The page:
Cambridge Surprise Maximus on the bells of the Cathedral Church of St Michael, Coventry




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Published on Apr 7, 2011

I first visited and rang at this tower 5 years ago. A few months later I moved to Coventry from North Lincolnshire and from that time this has been my home tower. They are glorious bells and it feels a privelige to ring them, and to come upstairs to watch the awesome and noisy spectacle of several tons of flying metal. You will see the rollups that occur at 1:14 , and other patterns that occur in the weaving together of 12 different lines assigned to 12 bells to create a method.

There have been bells in the tower since it was built more than 500 years ago. A 30cwt 6 was recast into a 25cwt 8 in 1675, and this 8 was again recast into a 10 by Pack and Chapman of London in 1774. This ten eventually became unringable full circle due to the instability of the tower and they became converted into a chime.

The current bells were cast in 1927 by Gillett and Johnston of Croydon near London, and were hung dead for chiming in the octagon at the base of the spire. The idea of having these bells ring full circle once more had never really gone away and structural analysis showed that it would be possible to safely hang the bells for full circle change ringing, low in the tower. This was duly done by John Taylors of Loughborough in 1987.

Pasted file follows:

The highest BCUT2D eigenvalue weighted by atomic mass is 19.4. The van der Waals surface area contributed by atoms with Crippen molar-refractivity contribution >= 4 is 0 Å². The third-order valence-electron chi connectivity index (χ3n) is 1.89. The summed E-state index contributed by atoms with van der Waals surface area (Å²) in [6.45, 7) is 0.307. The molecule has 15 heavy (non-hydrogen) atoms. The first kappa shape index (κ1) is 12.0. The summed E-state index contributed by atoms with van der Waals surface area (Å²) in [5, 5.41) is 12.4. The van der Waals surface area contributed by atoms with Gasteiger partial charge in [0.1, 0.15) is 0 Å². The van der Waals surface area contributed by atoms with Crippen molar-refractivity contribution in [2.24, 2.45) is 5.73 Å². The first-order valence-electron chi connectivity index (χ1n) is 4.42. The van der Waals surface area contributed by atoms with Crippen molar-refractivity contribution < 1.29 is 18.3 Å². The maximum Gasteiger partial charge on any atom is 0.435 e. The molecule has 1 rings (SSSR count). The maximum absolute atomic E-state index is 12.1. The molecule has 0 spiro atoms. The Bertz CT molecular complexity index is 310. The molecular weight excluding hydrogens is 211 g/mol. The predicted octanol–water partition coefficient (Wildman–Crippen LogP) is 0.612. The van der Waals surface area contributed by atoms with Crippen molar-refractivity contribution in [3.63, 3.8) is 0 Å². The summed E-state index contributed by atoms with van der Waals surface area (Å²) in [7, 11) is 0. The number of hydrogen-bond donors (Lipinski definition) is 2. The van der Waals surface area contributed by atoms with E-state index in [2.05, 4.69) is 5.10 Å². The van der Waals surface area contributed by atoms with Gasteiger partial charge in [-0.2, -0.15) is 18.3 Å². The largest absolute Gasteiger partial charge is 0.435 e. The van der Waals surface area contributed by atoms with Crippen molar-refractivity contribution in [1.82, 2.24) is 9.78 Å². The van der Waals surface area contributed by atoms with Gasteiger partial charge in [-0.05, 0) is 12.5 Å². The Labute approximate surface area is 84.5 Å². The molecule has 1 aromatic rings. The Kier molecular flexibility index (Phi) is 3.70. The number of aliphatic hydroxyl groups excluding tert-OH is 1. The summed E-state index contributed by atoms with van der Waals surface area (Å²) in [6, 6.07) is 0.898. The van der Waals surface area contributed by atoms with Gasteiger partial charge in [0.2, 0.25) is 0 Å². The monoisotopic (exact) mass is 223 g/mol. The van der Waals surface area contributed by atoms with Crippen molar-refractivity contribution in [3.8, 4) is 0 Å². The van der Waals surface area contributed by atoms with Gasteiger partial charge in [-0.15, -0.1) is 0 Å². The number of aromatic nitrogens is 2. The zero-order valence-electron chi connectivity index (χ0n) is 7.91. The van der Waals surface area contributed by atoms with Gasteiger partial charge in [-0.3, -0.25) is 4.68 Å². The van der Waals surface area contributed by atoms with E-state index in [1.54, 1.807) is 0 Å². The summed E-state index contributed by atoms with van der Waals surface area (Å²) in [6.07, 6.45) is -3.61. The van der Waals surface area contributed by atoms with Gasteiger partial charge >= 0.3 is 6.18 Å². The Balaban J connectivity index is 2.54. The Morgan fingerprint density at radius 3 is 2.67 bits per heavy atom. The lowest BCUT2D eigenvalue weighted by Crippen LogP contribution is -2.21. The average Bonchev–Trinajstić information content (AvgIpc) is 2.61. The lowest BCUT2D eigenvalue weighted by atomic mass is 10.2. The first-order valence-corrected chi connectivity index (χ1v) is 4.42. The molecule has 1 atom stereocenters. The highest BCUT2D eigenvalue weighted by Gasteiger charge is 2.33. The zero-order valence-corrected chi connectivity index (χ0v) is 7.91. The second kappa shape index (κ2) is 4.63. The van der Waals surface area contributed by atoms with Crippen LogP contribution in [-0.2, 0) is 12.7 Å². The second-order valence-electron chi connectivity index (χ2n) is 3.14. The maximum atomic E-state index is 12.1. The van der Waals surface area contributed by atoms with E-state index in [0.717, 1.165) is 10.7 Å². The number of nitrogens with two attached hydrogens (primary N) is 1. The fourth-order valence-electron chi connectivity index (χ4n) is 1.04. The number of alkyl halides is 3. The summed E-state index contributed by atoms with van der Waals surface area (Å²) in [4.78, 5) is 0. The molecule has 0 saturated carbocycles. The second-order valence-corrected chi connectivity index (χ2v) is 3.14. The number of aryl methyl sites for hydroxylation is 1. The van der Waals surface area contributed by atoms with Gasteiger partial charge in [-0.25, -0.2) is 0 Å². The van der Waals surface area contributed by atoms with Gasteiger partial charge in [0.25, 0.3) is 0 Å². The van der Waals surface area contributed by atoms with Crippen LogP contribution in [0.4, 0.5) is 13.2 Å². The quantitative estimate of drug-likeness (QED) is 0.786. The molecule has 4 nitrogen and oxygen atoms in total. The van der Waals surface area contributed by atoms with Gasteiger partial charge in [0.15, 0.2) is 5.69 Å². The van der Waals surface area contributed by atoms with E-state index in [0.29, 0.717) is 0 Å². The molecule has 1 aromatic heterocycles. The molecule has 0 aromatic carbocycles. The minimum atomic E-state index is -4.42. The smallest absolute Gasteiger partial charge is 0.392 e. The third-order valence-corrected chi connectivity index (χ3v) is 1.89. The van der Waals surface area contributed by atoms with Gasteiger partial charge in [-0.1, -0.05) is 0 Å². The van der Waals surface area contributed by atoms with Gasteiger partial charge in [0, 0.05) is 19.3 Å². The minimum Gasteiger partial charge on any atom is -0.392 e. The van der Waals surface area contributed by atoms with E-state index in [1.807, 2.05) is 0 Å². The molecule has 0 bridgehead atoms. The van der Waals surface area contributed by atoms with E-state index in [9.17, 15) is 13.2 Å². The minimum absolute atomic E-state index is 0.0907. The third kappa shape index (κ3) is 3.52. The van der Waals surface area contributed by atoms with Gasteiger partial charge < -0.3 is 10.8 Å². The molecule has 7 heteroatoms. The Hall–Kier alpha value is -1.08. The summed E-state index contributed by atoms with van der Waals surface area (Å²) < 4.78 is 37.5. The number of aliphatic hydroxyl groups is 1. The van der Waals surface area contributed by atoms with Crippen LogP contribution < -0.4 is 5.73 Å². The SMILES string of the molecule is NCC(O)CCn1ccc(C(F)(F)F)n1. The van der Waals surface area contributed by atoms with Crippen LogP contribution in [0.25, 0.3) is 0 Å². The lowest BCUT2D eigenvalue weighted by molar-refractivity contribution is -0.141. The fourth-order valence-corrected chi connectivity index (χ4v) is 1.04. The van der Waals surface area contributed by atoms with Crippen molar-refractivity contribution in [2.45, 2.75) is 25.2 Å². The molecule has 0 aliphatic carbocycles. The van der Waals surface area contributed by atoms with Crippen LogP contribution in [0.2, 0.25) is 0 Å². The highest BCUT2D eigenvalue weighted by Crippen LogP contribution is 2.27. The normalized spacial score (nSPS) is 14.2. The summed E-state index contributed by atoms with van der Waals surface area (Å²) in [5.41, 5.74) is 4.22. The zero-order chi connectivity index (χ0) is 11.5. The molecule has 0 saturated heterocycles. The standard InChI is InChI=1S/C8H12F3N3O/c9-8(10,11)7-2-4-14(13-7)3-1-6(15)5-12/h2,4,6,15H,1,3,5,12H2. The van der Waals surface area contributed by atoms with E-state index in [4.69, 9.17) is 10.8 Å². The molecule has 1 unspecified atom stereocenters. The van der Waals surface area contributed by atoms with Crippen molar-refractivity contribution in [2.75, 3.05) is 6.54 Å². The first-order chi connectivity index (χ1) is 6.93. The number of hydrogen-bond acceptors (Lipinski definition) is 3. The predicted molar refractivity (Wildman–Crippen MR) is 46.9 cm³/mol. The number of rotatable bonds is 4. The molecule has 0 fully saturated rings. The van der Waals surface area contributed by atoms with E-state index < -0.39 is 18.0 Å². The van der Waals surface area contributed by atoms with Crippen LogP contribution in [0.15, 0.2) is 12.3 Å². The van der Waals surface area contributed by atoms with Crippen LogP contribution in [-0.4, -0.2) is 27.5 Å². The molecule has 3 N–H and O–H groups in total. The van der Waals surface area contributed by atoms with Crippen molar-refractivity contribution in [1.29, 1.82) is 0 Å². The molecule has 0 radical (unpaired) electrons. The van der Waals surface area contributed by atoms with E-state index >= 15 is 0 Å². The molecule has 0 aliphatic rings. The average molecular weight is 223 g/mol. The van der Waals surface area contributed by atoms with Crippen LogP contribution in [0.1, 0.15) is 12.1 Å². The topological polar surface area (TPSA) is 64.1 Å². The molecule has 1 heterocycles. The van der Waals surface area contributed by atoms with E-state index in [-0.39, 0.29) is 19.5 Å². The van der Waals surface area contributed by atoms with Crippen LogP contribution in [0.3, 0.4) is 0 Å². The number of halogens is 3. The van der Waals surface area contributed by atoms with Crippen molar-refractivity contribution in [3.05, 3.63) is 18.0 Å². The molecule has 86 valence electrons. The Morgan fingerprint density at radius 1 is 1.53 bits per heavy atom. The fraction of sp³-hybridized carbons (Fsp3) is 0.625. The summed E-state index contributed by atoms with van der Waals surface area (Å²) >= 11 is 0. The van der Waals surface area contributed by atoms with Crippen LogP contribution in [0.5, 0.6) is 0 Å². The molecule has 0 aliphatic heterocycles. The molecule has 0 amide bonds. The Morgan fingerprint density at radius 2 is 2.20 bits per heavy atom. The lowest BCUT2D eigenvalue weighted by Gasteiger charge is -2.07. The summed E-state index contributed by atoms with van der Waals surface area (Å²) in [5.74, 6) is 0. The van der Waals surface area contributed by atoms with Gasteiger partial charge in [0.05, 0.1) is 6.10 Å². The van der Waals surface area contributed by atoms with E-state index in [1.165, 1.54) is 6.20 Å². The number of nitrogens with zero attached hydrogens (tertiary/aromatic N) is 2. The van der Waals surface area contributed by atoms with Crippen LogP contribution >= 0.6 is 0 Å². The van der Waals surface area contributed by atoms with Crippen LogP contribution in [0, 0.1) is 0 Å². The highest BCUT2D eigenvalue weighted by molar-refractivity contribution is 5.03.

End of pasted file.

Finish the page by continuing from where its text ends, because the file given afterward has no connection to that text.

The ceiling of the belfry is actually a stone vault, up to which the tower was completely open before the Cathedral was bombed. Of course the bells should be hung a long way above this vault, but the tower at Coventry is not strong enough to support change ringing bells of this weight any higher than where they currently are. The glazed viewing gallery was installed when the bells were hung for full circle ringing. It's floor vibrates with the noise of the bells. This is a view from the gallery of one of the practice sessions for a team participating in the 12 bell eliminator at Coventry in March 2011.

In the corner between the 10th and 8th pits is the sharp ninth, which is hung dead with a tolling hammer and is used as a service bell by the Cathedral. In the other corner is a machine that creates air pressure for the pneumatic clock chimes, which chime the Westminster quarters on 3,4,5,8 and strikes the hours on the tenor. The tenor weighs 33-3-6 (3786lb or 1717kg) and is in Db (548.5Hz)


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